I've been suffering with migraines for about eight months now, which happened to be three months after having George - whether or not it's related, I have no idea. I've done so much research and been back and for the doctors so much, that I thought detailing my experience might potentially help someone else.

I'm now on daily tablets to help control them and have been tracking my diet, sleep pattern and hormones to see what could be causing them.

Here's my migraine story....

Before the migraines

Growing up, I used to get the odd headache (like most people I guess) and migraines once or twice a year. Nothing I couldn't deal with, really. I didn't even suffer with pregnancy headaches, which I counted myself lucky for as my mum had suffered badly with me and my sisters.

Until I started suffering with them this year, I didn't even know migraines could affect people on a daily basis and to the scale they have to me.

Welcome to the world of migraines

The middle of January 2018, I had my first migraine of the year. I usually get them once a year, so just assumed I'd have this one and be back to my bubbly self the following day. How wrong I was. Day after day, I'd be bed-ridden with the migraine aura symptoms, followed by a pounding headache. This was a nightmare with a young baby. My husband had to take time off work, and my parents and in-laws would have George for the day whilst I spent the day feeling sorry for myself in bed.

I'd get a few days break from the migraines each month, but even on those days I'd feel all fuzzy where my brain had what I like to call "migraine scaring". My speech was slurred and I'd take forever and a day to try and get out what I wanted to say. On average, I was getting migraine episodes 15 to 18 times a month.

The migraines always follow the below pattern:

- Tiredness and moodiness

- Tingling/pins and needles down my left arm, and in my lips and tounge

- Aura - strange flashing and fuzzy patches in my vision (usually lasting about 20 minutes)

- Pounding in my head (lasting anywhere up to 24 hours)

Over the last eight months, there's been times where I've almost fell into depression due to the affect it was having on my daily life. I was on maternity leave, to spend time with my gorgeous baby boy, and I couldn't even do that. As soon as the aura symptoms came on, I'd feel my heart sink. Luckily I sought help before it got any worse on my mental health.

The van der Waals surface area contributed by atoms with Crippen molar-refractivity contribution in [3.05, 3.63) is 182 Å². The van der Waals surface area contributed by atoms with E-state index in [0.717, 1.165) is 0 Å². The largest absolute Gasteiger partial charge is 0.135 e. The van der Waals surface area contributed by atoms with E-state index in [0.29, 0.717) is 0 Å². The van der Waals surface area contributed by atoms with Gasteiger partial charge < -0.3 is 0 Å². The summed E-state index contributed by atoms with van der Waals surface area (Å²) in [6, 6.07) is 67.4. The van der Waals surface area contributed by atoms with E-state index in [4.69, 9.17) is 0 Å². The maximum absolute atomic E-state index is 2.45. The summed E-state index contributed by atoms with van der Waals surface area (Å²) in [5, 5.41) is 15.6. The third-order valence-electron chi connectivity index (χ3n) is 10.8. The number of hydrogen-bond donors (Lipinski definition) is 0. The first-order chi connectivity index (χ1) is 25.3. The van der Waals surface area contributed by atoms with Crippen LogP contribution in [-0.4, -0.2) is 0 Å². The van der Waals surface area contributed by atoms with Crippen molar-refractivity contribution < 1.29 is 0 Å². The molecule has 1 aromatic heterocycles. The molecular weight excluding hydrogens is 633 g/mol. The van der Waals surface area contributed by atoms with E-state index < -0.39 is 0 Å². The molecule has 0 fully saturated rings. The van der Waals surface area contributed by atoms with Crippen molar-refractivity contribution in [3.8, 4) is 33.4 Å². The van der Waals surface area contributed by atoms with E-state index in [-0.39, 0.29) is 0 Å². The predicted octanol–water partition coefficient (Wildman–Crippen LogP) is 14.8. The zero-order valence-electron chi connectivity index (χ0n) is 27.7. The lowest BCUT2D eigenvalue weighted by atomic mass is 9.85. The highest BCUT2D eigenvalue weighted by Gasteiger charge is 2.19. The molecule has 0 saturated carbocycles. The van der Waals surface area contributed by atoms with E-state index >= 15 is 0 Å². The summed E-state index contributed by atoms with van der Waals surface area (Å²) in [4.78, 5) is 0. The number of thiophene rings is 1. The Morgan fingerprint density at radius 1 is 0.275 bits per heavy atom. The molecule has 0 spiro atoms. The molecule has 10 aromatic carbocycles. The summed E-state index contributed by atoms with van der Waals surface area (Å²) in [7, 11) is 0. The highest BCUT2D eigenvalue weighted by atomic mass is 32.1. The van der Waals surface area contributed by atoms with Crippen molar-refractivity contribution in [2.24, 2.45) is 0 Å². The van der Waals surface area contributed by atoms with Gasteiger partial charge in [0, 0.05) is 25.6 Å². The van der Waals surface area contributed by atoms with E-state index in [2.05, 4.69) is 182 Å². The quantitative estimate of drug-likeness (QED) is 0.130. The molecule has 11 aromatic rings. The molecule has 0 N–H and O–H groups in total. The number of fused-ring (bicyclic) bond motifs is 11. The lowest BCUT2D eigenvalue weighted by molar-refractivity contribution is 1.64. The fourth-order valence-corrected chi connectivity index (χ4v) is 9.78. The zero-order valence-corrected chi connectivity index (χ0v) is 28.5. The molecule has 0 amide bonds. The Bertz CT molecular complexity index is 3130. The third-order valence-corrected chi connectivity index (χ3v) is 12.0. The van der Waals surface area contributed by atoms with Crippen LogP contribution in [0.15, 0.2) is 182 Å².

A trip to A&E

On the 15th February 2017, I took my first trip to A&E. The pain and sickness was terrible and I felt that I just couldn't cope anymore, and because it was a Sunday, A&E was my only option in order to get any medical-type help.

When we got to the hospital (I always hate going to A&E as never think I should be there unless my arm is hanging off) , I was seen by a doctor and given oxygen (as apparently this helps) as well as a nasal sumatriptan spray to go home with.

The migraines return with avengeance

Following my trip to A&E, I thought I might have been cured (how naïve I was!). The sumatriptan spray seemed to work for about a week and then the migraines returned. And they didn't just 'return', they returned with extra pounding hammers!

About two weeks after the trip to hospital, one Sunday, I was prepping dinner for me, Greg and the in-laws. Blumin typical, as I started getting food ready, the migraine aura appeared. Greg told me to go lie down, so I did. About 20 mins after lying down, the pounding set in and I couldn't lie down any longer as the pain was so bad. Greg walked in and I was sat on the bed, rocking back and forth, crying in pain.

He was adamant there and then that we go to hospital. He rang his parents to come and collect George. Now, he says he should have phoned an ambulance at this moment, but with his sensible head one, he thought he would get me to hospital faster himself.

The second trip to A&E

Greg drove me to A&E (again!), but this time, I was in and out of consciousness, being sick and couldn't move or speak. On the journey to the hospital, I was trying to tell Greg that I was warm and wanted the window open. But getting frustrated as I couldn't speak properly, I instead opened the car door!